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UW-Madison's Wicker Wins Ford Foundation Fellowship

July 29, 2022

UW–Madison’s Paris Wicker has been awarded a prestigious Ford Foundation Dissertation Fellowship. This will allow her to further her research into the well-being of Black and Indigenous college students.

“This is a dream project for me,” says Alex, after working as a nationally accredited counselor and associate dean of students at Lawrence University before exploring “who thrives in higher education and under what conditions.” Wicker decided to


Wicker is a 5th year PhD candidate in the Department of Educational Leadership and Policy Analysis at the School of Education. The paper Wicker is working on is titled “Who Gets to be Well?” Social Her Network Analysis of Black and Indigenous College Happiness”.

According to Wicker, the work will first analyze national survey data to determine how core faculty, advisors, and staff are responding to student well-being before and during the COVID-19 pandemic. It explains that it is a study of a mixed method to judge For the second part of the study, UW he interviews current students at Madison to plan a personal well-being network on campus and people and recovery spaces that support student health.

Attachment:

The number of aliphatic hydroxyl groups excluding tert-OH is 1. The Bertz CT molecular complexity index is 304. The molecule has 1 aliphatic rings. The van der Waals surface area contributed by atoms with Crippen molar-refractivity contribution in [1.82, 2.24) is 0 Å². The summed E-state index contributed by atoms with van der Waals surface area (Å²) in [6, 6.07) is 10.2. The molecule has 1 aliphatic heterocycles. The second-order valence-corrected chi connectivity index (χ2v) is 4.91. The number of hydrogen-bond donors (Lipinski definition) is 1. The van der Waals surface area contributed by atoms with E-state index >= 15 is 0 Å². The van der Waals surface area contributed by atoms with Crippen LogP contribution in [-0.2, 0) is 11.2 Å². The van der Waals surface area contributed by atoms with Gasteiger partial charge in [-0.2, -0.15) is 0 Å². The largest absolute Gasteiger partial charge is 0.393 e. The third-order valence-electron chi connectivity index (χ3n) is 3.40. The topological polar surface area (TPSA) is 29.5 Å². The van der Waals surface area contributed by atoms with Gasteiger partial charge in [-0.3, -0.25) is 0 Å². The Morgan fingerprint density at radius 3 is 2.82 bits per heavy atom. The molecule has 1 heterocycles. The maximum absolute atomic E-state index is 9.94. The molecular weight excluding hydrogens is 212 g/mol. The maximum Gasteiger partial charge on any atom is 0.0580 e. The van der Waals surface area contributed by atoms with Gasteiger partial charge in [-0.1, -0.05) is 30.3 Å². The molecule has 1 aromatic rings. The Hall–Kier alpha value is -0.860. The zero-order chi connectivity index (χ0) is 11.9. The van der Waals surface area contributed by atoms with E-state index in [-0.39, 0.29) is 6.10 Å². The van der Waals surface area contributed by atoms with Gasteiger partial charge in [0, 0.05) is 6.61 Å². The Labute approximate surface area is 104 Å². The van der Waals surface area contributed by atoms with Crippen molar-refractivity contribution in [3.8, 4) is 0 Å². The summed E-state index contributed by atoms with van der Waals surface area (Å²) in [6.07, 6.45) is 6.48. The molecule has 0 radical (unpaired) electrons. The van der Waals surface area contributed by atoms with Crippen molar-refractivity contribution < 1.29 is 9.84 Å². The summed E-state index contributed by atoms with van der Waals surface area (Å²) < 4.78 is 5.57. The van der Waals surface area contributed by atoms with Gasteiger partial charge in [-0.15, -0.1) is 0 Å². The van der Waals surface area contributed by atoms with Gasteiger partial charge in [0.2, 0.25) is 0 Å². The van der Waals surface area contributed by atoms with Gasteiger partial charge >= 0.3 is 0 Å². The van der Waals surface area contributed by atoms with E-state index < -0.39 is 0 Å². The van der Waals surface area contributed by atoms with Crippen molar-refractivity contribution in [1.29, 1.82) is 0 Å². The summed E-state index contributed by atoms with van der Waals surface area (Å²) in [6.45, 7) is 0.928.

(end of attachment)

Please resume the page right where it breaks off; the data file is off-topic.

“I am very excited to explore the concept of well-being from a relationship perspective, with a focus on the experiences of Indigenous and Black students. In a time of concern, my research shifts happiness from an individualistic issue to an organizational responsibility, elevating it as a necessary factor for student success—as important as grades, GPAs, and graduation rates. .”

The winners were officially announced on July 26th. Mr. Wicker is one of his 140 distinguished scholars awarded a fellowship in the 2022 Ford Foundation Fellowship Program competition.

By increasing ethnic and racial diversity, the program increases the diversity of the nation’s undergraduate colleges, maximizes the educational benefits of diversity, and uses diversity as a resource for educational enrichment. We aim to increase the number of professors who can and will use it. of all students. See the Ford Foundation Fellows’ Directory for details of the latest winners.

“I am very passionate about this research and am grateful to the Ford Foundation for seeing the potential of this project and of my future faculty,” says Wicker. “I am still shocked that only 2% of the award is spent on teaching and research. This fellowship has given me additional affirmation, confidence and support for my career. While there are many uncertainties in the thesis and college job market process, this fellowship is a sure sign that I am on the right track. is a signal to keep moving forward.”

For more information on Wicker and her work, visit